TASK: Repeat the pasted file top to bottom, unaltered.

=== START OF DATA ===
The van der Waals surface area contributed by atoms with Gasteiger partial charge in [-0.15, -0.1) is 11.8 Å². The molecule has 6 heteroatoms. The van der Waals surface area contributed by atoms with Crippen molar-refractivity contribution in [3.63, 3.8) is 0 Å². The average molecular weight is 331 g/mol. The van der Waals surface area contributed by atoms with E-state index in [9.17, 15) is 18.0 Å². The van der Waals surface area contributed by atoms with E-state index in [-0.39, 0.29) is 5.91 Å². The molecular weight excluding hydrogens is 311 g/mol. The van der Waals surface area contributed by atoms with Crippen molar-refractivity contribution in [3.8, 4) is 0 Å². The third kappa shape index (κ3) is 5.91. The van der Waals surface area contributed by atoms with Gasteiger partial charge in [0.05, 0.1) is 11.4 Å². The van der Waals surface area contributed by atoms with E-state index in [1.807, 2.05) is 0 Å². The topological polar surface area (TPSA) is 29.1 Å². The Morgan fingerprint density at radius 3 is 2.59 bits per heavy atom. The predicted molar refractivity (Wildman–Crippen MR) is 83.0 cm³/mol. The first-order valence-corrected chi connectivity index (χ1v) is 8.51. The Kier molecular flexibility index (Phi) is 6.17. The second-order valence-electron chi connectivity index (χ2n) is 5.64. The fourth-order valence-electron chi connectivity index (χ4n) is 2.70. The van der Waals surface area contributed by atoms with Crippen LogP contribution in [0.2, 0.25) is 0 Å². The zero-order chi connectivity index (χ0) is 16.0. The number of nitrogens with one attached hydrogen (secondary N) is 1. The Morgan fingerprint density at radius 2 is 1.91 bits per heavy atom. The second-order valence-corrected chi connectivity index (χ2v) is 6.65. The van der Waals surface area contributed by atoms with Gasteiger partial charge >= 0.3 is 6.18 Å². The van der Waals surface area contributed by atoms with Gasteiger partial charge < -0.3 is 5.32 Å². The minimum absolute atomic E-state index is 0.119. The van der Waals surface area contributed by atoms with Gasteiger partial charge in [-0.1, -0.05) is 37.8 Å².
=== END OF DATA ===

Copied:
The van der Waals surface area contributed by atoms with Gasteiger partial charge in [-0.15, -0.1) is 11.8 Å². The molecule has 6 heteroatoms. The van der Waals surface area contributed by atoms with Crippen molar-refractivity contribution in [3.63, 3.8) is 0 Å². The average molecular weight is 331 g/mol. The van der Waals surface area contributed by atoms with E-state index in [9.17, 15) is 18.0 Å². The van der Waals surface area contributed by atoms with E-state index in [-0.39, 0.29) is 5.91 Å². The molecular weight excluding hydrogens is 311 g/mol. The van der Waals surface area contributed by atoms with Crippen molar-refractivity contribution in [3.8, 4) is 0 Å². The third kappa shape index (κ3) is 5.91. The van der Waals surface area contributed by atoms with Gasteiger partial charge in [0.05, 0.1) is 11.4 Å². The van der Waals surface area contributed by atoms with E-state index in [1.807, 2.05) is 0 Å². The topological polar surface area (TPSA) is 29.1 Å². The Morgan fingerprint density at radius 3 is 2.59 bits per heavy atom. The predicted molar refractivity (Wildman–Crippen MR) is 83.0 cm³/mol. The first-order valence-corrected chi connectivity index (χ1v) is 8.51. The Kier molecular flexibility index (Phi) is 6.17. The second-order valence-electron chi connectivity index (χ2n) is 5.64. The fourth-order valence-electron chi connectivity index (χ4n) is 2.70. The van der Waals surface area contributed by atoms with Crippen LogP contribution in [0.2, 0.25) is 0 Å². The zero-order chi connectivity index (χ0) is 16.0. The number of nitrogens with one attached hydrogen (secondary N) is 1. The Morgan fingerprint density at radius 2 is 1.91 bits per heavy atom. The second-order valence-corrected chi connectivity index (χ2v) is 6.65. The van der Waals surface area contributed by atoms with Gasteiger partial charge >= 0.3 is 6.18 Å². The van der Waals surface area contributed by atoms with Gasteiger partial charge < -0.3 is 5.32 Å². The minimum absolute atomic E-state index is 0.119. The van der Waals surface area contributed by atoms with Gasteiger partial charge in [-0.1, -0.05) is 37.8 Å².